Was she ever.

Hollander won her first two meets with Cal Poly earlier this year and shows no signs of slowing down. The Marina High School standout set a course record at the UCSB Lagoon Open, winning in a time 16:52 on the 5 kilometer course in early September. She then went on to win the Pac-12 Preview meet hosted by UCLA in 17:02 three weeks later.

Mark Conover, the director of track and field/cross country, admitted Hollander has performed well by virtue of the two meets she’s participated in, but he said Hollander’s greatest attribute lies in her desire to continually improve.

“She has potential (to be an elite runner) because she is a student of the sport,” Conover said. “She is a very coachable person; she loves learning about the sport and understands the idea of progression.”

At this point in the season, Hollander is undefeated in her collegiate cross country career, a tough feat to achieve considering she’s been pitted against 30 or more runners every meet. She points to offseason workouts and hard work put in over the summer as the catalyst to her start in 2012.

Cal Poly’s Sara Van Dyke, a former teammate at Marina, understands Hollander’s drive better than most. Despite not becoming close friends until high school, the two have known each other since their elementary school days.

“I always knew she was talented and that she had the mental and physical capacity to be truly amazing,” Van Dyke said. “Seeing what she’s done I couldn’t be more proud of her.”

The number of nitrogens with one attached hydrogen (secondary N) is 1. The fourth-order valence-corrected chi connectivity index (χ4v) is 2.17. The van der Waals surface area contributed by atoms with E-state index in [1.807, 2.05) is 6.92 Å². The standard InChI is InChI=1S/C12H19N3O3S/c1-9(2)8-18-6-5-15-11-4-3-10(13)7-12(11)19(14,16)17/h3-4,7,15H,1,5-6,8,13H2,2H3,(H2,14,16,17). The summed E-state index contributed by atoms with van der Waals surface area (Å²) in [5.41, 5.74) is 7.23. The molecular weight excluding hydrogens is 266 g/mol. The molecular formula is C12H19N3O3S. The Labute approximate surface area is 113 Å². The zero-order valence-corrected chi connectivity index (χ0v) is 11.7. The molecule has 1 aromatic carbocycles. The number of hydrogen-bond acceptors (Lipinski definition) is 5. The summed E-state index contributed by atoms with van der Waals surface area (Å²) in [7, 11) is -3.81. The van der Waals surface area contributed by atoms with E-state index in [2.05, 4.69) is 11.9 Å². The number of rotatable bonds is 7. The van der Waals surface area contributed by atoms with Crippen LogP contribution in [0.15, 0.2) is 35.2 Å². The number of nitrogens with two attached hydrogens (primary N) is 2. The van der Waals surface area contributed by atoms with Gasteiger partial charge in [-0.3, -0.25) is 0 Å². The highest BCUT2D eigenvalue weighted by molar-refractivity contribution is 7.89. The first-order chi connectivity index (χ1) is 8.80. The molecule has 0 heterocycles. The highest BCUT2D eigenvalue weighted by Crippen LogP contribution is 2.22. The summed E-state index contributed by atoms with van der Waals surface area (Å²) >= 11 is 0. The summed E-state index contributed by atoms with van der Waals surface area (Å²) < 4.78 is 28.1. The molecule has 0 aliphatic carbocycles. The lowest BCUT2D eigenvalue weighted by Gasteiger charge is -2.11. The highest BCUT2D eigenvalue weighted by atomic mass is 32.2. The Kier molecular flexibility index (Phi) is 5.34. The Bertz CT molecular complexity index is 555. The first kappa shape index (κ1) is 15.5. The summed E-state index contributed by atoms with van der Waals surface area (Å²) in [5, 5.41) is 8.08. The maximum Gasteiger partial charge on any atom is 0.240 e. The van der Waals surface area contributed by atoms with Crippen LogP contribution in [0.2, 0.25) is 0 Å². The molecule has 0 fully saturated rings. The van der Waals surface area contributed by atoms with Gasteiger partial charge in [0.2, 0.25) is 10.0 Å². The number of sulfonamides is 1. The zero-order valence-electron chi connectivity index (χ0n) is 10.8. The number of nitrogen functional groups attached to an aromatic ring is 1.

Van Dyke added Hollander’s success stems from her enthusiasm for the sport of long distance running and she couldn’t be happier Hollander chose to run alongside her at Cal Poly.

“I am so excited to have her (at Cal Poly),” Van Dyke said. “I was crying when she finally signed with the school. It’s been absolutely wonderful.”

But Hollander wasn’t dead set on attending Cal Poly throughout the recruitment process. She was briefly interested in running for powerhouses Stanford and UCLA, as many other top schools took notice during her senior season in high school.

Ultimately, the Huntington Beach native chose the Central Coast after a visit to the school assured her of what team she wanted to be a part of. In fact, she didn’t even make an official visit to any other programs — she knew she wanted to be at Cal Poly from the moment she stepped on campus.

“Everything felt like a perfect fit,” Hollander said. “I loved the campus, I loved the team and the coaches were a big part of the reason I came here.”

Hollander’s next test at Cal Poly will come at the Wisconsin Invitational in Madison, Wis., a meet that will feature 49 of the top cross country programs from around the nation. While a third win in a row isn’t likely given the level of competition, there’s no doubt motivation will stare her back in the form of the most elite field of runners she has ever faced.